The Cobellis, Champagne people.

Initially, not many people replied to our first pilot e-mails with which we aimed to spread the word on the existence of Imperial Wines. It wasn’t a surprise, for we were the first not to expect particular enthusiasm. After all, what people on our contact list had found inside their mail-box was the message from two unknown strangers, advertising an experimental project on oenological culture to be carried out on a Mittel-European dimension.

Who would make such a thing his priority?

Anyway, precisely because of our low expectations, a sentiment of deep, uncompromised gratitude welcomed the replies of the daring few who, in total autonomy, decided to answer our call, and in doing so acknowledged de facto our existence.

Among these few, there were the Cobelli brothers.

“Good project”, they wrote to us, before adding wisely “now, please.. explain us who exactly you people are..”.

As it often happens with Imperial Wines, the occasion to make the Cobelli’s acquaintance took a while to materialize. Eventually, when it occurred, it was fruitful.

The opportunity to meet them was brought to us by Trento’s winemakers exposition. Among many notorious faces and labels, we suddenly noticed a small table reserved to the Eredi di Cobelli Aldo (‘Heirs of Cobelli Aldo’). As we moved closer, Tiziano received us with an affable and yet serious smile, so typical of people from our countryside. Their very being at the expo was all about two wines – the Gess (Gewürztraminer) and the Grill (Teroldego) -, plenty of competence, and an abundance of courage. We chatted briefly, and it was clear that the conversation called for a follow-up..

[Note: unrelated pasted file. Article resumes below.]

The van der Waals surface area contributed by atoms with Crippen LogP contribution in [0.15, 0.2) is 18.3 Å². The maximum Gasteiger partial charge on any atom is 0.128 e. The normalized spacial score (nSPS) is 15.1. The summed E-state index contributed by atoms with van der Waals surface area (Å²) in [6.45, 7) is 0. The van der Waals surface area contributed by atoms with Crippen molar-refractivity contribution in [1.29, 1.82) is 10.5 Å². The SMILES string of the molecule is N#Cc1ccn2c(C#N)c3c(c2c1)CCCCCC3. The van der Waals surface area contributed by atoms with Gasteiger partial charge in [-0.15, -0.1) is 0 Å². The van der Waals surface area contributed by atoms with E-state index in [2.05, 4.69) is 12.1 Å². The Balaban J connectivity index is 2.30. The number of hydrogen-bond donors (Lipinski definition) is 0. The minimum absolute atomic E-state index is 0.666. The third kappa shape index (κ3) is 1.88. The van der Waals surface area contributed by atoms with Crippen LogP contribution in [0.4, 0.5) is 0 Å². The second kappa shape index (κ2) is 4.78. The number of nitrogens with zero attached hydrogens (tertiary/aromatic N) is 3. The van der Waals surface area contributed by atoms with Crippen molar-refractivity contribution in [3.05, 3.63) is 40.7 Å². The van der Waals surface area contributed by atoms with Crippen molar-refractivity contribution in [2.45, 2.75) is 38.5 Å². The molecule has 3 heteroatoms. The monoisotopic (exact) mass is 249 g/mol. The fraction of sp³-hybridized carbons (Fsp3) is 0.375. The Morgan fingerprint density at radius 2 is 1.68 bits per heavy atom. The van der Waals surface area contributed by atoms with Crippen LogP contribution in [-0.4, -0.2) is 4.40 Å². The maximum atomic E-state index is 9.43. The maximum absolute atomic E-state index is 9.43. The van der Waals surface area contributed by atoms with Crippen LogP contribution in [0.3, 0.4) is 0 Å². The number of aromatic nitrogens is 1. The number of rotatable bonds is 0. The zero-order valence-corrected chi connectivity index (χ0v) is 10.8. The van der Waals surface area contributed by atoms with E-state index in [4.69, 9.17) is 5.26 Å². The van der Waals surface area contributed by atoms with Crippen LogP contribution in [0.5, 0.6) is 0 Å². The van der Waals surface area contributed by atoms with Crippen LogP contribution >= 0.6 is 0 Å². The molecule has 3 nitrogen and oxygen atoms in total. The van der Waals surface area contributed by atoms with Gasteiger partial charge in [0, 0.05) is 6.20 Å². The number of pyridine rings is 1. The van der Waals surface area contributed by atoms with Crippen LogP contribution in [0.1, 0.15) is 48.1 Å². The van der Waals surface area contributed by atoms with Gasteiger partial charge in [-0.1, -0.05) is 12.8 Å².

One month later. We are standing in front of the Cobelli winery’s entrance door, on the northern hills overlooking Lavis, between the villages of Pressano and Sorni. A hidden spot, famous for breeding first-class wines and winemakers, as we have reported on many occasions.

Devis – whom we had contacted previously – is waiting for us on the cellar’s entrance: Tiziano has got married not a week before our visit, which kind of justifies him for not being with us on this day.

Devis, on his part, immediately tries to structure our visit:

Campi, cantina di vinificazione, caneva fonda. Va bene?” (“Fields, vinification cellar, underground wine cave. Alright?) A schedule built according to logic. We warmly accept.

Cobelli’s vines are just like the slogan from that famous telephone company: ‘Everywhere around you’, and the vineyard’s overlooking spot (the ‘belvedere’, as Devis has proudly renamed it), has been carved out of nothing less than the ‘busa de la grasa’ (local dialect for ‘manure pile’).

“Our goal is to recover everything connected to our family and the Maso (high-altitude Alpine cottage used by farmers during the summer pasture).

The recent history of the Cobelli family has been marked by a tragedy. The death of their father in 2005, represented a turning point in the lives of the two older sons, Devis (an agronomist, the eldest) and Tiziano (still studying to become an oenologist at the San Michele Agronomy Institute). After the event, Devis and Tiziano quietly decided to take charge of the family winery. And things changed.

There was too much talent and too much courage running in the family to dedicate the entire 7 hectares of their property to the mere production of uve da conferimento (grapes grown to be sold to other wine-producer). Firstly, they hired two employees on a full-time, non-temporary basis. So it was that the Cobelli brothers hired two employees on a full-time, non-temporary basis, and went all in for a new adventure: producing their own wine, and selling it with their own label.

“Heirs of Cobelli Aldo.. because from now on, our property shall not be divided.”

The rule was sealed in the winery’s statute. As precautions go, considering the passion we witnessed, this does not seem all too necessary,

Devis, on top of the belvedere-manure pile, looks like a captain on a ship’s deck. The vines stretch out on the fields below us. Devis points at them, waving a hand in the air.